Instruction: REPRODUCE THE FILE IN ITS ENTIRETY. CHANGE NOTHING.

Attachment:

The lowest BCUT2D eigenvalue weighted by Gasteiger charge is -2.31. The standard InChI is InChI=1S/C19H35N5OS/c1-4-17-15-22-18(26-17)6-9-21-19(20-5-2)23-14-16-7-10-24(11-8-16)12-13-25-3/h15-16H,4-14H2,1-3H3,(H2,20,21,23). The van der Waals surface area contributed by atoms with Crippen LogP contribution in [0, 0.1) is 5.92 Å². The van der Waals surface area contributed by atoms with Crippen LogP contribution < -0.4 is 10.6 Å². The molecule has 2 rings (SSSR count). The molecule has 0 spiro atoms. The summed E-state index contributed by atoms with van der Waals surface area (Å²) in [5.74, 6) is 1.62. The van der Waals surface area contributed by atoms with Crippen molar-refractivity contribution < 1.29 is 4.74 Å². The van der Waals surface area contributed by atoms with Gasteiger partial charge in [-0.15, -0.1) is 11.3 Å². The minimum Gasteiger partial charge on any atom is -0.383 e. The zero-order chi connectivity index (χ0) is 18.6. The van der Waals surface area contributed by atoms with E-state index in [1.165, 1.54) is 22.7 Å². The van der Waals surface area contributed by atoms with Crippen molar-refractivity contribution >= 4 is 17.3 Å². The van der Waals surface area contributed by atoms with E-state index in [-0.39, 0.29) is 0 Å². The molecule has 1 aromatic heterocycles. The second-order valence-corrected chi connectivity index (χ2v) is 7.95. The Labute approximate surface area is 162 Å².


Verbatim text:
The lowest BCUT2D eigenvalue weighted by Gasteiger charge is -2.31. The standard InChI is InChI=1S/C19H35N5OS/c1-4-17-15-22-18(26-17)6-9-21-19(20-5-2)23-14-16-7-10-24(11-8-16)12-13-25-3/h15-16H,4-14H2,1-3H3,(H2,20,21,23). The van der Waals surface area contributed by atoms with Crippen LogP contribution in [0, 0.1) is 5.92 Å². The van der Waals surface area contributed by atoms with Crippen LogP contribution < -0.4 is 10.6 Å². The molecule has 2 rings (SSSR count). The molecule has 0 spiro atoms. The summed E-state index contributed by atoms with van der Waals surface area (Å²) in [5.74, 6) is 1.62. The van der Waals surface area contributed by atoms with Crippen molar-refractivity contribution < 1.29 is 4.74 Å². The van der Waals surface area contributed by atoms with Gasteiger partial charge in [-0.15, -0.1) is 11.3 Å². The minimum Gasteiger partial charge on any atom is -0.383 e. The zero-order chi connectivity index (χ0) is 18.6. The van der Waals surface area contributed by atoms with E-state index in [1.165, 1.54) is 22.7 Å². The van der Waals surface area contributed by atoms with Crippen molar-refractivity contribution >= 4 is 17.3 Å². The van der Waals surface area contributed by atoms with E-state index in [-0.39, 0.29) is 0 Å². The molecule has 1 aromatic heterocycles. The second-order valence-corrected chi connectivity index (χ2v) is 7.95. The Labute approximate surface area is 162 Å².